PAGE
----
Why do we bestow people’s names on volatile storms in the first place? Find out more about the history of hurricane nomenclature and how it’s changed over the years.
For as long as people have been tracking and reporting hurricanes, also known as tropical cyclones, they’ve been struggling to find ways to identify them. Until well into the 20th century, newspapers and forecasters in the United States devised names for storms that referenced their time period, geographic location or intensity; hence, the Great Hurricane of 1722, the Galveston Storm of 1900, the Labor Day Hurricane of 1935 and the Big Blow of 1913. Meanwhile, hurricanes in the tempestuous West Indies were named for the Catholic saint’s days on which they made landfall.
The pioneering Australian weatherman Clement Wragge began assigning names to tropical cyclones in the late 19th century, initially using the letters of the Greek alphabet and characters from Greek and Roman mythology. An eccentric and playful fellow, he later turned to the names of local politicians he particularly disliked; as a result, he was able to state in public forecasts that the officials were “causing great distress” or “wandering aimlessly about the Pacific.” Needless to say, Wragge’s subtly hostile approach didn’t take the meteorology profession by storm.
During World War II, U.S. Air Force and Navy meteorologists plotting storms over the Pacific needed a better way to denote hurricanes while analyzing weather maps. Many began paying tribute to their wives and girlfriends back home by naming tropical cyclones after them. In 1945 the newly formed National Weather Bureau—later the National Weather Service—introduced a system based on the military phonetic alphabet, but by 1953 the options had been exhausted. The next year, the bureau embraced forecasters’ informal practice of giving hurricanes women’s names. Because America led the world in weather tracking technology at the time, many other countries adopted the new nomenclature.
By the 1960s, some feminists began taking issue with the gendered naming convention. Most vocal among them was a National Organization for Women member from the Miami area named Roxcy Bolton, whose many accomplishments throughout a lifetime of activism include founding women’s shelters and rape crisis centers, helping to end sexist advertising, achieving maternity leave for flight attendants and eradicating all-male dining rooms in Florida restaurants. In the early 1970s Bolton chided the National Weather Service for their hurricane naming system, declaring, “Women are not disasters, destroying life and communities and leaving a lasting and devastating effect.” Perhaps taking a cue from Clement Wragge, she recommended senators—who, she said, “delight in having things named after them”—as more appropriate namesakes for storms.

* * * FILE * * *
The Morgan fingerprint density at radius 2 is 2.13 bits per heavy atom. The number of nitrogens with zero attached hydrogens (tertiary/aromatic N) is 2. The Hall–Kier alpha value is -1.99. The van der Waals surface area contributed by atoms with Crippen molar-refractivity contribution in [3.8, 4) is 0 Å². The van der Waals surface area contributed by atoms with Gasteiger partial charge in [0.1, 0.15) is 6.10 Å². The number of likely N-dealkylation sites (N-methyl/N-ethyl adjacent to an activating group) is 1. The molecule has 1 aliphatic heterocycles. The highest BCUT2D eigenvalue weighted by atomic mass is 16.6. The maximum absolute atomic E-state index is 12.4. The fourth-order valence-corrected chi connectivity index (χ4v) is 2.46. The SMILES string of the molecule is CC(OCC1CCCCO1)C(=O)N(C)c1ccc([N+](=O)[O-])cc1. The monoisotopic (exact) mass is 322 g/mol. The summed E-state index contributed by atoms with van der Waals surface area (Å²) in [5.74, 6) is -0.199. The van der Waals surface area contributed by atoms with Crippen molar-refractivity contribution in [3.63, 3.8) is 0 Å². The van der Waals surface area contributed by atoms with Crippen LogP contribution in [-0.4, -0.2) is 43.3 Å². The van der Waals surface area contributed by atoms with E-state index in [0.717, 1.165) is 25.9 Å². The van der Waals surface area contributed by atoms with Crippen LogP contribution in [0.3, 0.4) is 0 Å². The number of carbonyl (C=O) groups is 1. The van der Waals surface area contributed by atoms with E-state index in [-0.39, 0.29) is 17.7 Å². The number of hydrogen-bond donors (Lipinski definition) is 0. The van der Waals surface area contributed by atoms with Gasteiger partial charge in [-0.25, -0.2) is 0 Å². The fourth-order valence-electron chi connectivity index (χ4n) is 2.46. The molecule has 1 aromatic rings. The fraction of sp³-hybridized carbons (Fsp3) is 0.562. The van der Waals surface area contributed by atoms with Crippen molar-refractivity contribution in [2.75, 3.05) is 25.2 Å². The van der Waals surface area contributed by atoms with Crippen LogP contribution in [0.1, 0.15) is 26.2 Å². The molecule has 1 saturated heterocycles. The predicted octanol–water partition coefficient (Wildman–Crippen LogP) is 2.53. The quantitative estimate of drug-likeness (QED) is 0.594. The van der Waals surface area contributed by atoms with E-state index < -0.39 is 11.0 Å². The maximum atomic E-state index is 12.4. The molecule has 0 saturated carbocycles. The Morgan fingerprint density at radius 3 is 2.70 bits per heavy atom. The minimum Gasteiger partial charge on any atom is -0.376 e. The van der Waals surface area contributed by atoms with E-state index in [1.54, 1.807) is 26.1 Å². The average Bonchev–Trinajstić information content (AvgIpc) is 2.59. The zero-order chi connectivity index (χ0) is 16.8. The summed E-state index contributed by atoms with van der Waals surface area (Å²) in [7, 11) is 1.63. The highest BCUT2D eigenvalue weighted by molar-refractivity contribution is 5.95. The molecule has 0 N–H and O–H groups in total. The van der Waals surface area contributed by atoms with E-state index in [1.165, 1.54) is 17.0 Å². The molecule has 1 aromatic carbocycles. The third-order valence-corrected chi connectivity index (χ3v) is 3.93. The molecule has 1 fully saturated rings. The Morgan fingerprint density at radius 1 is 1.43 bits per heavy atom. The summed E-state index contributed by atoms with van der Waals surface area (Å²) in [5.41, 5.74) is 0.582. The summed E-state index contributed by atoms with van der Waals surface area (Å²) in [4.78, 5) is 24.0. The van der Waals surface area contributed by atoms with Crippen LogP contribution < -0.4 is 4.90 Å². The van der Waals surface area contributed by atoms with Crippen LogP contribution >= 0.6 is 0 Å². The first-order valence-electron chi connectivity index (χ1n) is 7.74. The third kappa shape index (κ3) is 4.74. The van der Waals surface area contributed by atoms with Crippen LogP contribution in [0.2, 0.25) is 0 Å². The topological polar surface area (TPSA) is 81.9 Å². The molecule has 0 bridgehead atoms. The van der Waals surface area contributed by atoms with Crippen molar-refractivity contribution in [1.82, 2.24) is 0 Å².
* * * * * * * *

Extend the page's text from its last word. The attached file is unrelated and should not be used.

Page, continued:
In 1979, the National Weather Service and the World Meteorological Association finally switched to an alternating inventory of both men’s and women’s names. (Bolton’s senator-based plan was rejected, however, as was her proposal to replace the word “hurricane”—which she thought sounded too close to “her-icane”—with “him-icane.”) In recent years, the lists of names, which are predetermined and rotate every six years, have been further diversified to reflect the many regions where tropical cyclones strike. Names of devastating storms with major loss of life and economic impact, such as Katrina in 2005 and Andrew in 1992, are permanently retired.